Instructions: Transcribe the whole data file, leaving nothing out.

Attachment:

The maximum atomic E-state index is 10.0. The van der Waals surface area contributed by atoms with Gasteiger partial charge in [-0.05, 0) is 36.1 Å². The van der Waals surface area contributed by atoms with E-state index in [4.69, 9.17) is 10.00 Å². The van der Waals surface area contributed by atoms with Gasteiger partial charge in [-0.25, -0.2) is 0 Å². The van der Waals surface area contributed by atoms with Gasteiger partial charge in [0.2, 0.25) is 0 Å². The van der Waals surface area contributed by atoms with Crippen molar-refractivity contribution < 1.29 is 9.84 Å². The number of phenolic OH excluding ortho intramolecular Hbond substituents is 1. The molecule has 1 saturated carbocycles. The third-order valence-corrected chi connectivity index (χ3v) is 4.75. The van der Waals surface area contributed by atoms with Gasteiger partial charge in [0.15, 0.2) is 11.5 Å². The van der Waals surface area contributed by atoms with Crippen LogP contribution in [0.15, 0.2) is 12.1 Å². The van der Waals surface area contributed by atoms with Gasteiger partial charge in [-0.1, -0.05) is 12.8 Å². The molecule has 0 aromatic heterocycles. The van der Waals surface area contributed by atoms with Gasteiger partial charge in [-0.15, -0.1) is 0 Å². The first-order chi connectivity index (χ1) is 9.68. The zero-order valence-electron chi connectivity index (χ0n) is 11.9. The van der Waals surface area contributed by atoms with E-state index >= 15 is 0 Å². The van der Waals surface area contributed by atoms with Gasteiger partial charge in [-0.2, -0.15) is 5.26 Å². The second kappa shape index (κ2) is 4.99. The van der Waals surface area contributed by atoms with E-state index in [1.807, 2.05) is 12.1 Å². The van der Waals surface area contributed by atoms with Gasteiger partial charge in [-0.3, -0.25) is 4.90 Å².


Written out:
The maximum atomic E-state index is 10.0. The van der Waals surface area contributed by atoms with Gasteiger partial charge in [-0.05, 0) is 36.1 Å². The van der Waals surface area contributed by atoms with E-state index in [4.69, 9.17) is 10.00 Å². The van der Waals surface area contributed by atoms with Gasteiger partial charge in [-0.25, -0.2) is 0 Å². The van der Waals surface area contributed by atoms with Gasteiger partial charge in [0.2, 0.25) is 0 Å². The van der Waals surface area contributed by atoms with Crippen molar-refractivity contribution < 1.29 is 9.84 Å². The number of phenolic OH excluding ortho intramolecular Hbond substituents is 1. The molecule has 1 saturated carbocycles. The third-order valence-corrected chi connectivity index (χ3v) is 4.75. The van der Waals surface area contributed by atoms with Gasteiger partial charge in [0.15, 0.2) is 11.5 Å². The van der Waals surface area contributed by atoms with Crippen LogP contribution in [0.15, 0.2) is 12.1 Å². The van der Waals surface area contributed by atoms with Gasteiger partial charge in [-0.1, -0.05) is 12.8 Å². The molecule has 0 aromatic heterocycles. The van der Waals surface area contributed by atoms with Gasteiger partial charge in [-0.15, -0.1) is 0 Å². The first-order chi connectivity index (χ1) is 9.68. The zero-order valence-electron chi connectivity index (χ0n) is 11.9. The van der Waals surface area contributed by atoms with E-state index >= 15 is 0 Å². The van der Waals surface area contributed by atoms with Gasteiger partial charge in [-0.2, -0.15) is 5.26 Å². The second kappa shape index (κ2) is 4.99. The van der Waals surface area contributed by atoms with E-state index in [1.807, 2.05) is 12.1 Å². The van der Waals surface area contributed by atoms with Gasteiger partial charge in [-0.3, -0.25) is 4.90 Å².